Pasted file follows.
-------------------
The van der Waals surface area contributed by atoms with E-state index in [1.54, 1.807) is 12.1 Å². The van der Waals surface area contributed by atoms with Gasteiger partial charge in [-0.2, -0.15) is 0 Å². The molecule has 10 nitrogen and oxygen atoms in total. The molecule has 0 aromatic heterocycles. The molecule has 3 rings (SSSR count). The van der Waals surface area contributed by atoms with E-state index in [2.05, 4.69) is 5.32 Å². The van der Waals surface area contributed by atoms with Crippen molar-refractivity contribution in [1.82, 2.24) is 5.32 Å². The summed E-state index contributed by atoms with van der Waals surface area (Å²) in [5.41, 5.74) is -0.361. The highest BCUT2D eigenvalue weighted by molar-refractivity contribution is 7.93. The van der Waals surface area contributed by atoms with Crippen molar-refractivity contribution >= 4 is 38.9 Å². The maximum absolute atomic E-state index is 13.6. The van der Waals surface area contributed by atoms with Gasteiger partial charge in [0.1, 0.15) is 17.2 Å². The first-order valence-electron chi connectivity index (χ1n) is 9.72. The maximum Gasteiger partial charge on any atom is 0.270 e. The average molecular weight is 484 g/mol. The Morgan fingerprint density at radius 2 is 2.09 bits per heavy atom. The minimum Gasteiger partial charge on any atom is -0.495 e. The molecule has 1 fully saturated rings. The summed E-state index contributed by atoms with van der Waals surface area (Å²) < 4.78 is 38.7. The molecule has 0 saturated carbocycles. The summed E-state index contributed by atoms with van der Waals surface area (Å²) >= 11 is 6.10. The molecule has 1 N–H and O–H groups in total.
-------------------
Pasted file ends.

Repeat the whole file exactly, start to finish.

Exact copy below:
The van der Waals surface area contributed by atoms with E-state index in [1.54, 1.807) is 12.1 Å². The van der Waals surface area contributed by atoms with Gasteiger partial charge in [-0.2, -0.15) is 0 Å². The molecule has 10 nitrogen and oxygen atoms in total. The molecule has 0 aromatic heterocycles. The molecule has 3 rings (SSSR count). The van der Waals surface area contributed by atoms with E-state index in [2.05, 4.69) is 5.32 Å². The van der Waals surface area contributed by atoms with Crippen molar-refractivity contribution in [1.82, 2.24) is 5.32 Å². The summed E-state index contributed by atoms with van der Waals surface area (Å²) in [5.41, 5.74) is -0.361. The highest BCUT2D eigenvalue weighted by molar-refractivity contribution is 7.93. The van der Waals surface area contributed by atoms with Crippen molar-refractivity contribution >= 4 is 38.9 Å². The maximum absolute atomic E-state index is 13.6. The van der Waals surface area contributed by atoms with Gasteiger partial charge in [0.1, 0.15) is 17.2 Å². The first-order valence-electron chi connectivity index (χ1n) is 9.72. The maximum Gasteiger partial charge on any atom is 0.270 e. The average molecular weight is 484 g/mol. The Morgan fingerprint density at radius 2 is 2.09 bits per heavy atom. The minimum Gasteiger partial charge on any atom is -0.495 e. The molecule has 1 fully saturated rings. The summed E-state index contributed by atoms with van der Waals surface area (Å²) < 4.78 is 38.7. The molecule has 0 saturated carbocycles. The summed E-state index contributed by atoms with van der Waals surface area (Å²) >= 11 is 6.10. The molecule has 1 N–H and O–H groups in total.